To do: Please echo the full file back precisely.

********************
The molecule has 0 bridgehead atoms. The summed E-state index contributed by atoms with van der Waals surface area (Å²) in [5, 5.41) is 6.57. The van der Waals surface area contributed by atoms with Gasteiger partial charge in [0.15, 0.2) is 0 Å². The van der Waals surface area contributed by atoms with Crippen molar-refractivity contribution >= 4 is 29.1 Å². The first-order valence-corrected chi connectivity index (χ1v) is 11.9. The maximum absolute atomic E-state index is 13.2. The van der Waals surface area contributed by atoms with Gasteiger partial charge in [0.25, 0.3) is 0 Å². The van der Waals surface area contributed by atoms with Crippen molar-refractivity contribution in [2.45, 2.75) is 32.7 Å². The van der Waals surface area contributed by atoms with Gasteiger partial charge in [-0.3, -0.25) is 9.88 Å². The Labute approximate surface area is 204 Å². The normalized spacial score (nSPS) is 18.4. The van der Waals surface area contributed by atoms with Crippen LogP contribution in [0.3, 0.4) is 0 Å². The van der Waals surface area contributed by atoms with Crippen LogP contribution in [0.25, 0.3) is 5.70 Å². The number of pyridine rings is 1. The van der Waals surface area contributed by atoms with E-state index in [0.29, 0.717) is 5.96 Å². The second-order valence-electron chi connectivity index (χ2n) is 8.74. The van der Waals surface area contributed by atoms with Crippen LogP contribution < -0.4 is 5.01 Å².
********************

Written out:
The molecule has 0 bridgehead atoms. The summed E-state index contributed by atoms with van der Waals surface area (Å²) in [5, 5.41) is 6.57. The van der Waals surface area contributed by atoms with Gasteiger partial charge in [0.15, 0.2) is 0 Å². The van der Waals surface area contributed by atoms with Crippen molar-refractivity contribution >= 4 is 29.1 Å². The first-order valence-corrected chi connectivity index (χ1v) is 11.9. The maximum absolute atomic E-state index is 13.2. The van der Waals surface area contributed by atoms with Gasteiger partial charge in [0.25, 0.3) is 0 Å². The van der Waals surface area contributed by atoms with Crippen molar-refractivity contribution in [2.45, 2.75) is 32.7 Å². The van der Waals surface area contributed by atoms with Gasteiger partial charge in [-0.3, -0.25) is 9.88 Å². The Labute approximate surface area is 204 Å². The normalized spacial score (nSPS) is 18.4. The van der Waals surface area contributed by atoms with Crippen LogP contribution in [0.3, 0.4) is 0 Å². The van der Waals surface area contributed by atoms with Crippen LogP contribution in [0.25, 0.3) is 5.70 Å². The number of pyridine rings is 1. The van der Waals surface area contributed by atoms with E-state index in [0.29, 0.717) is 5.96 Å². The second-order valence-electron chi connectivity index (χ2n) is 8.74. The van der Waals surface area contributed by atoms with Crippen LogP contribution < -0.4 is 5.01 Å².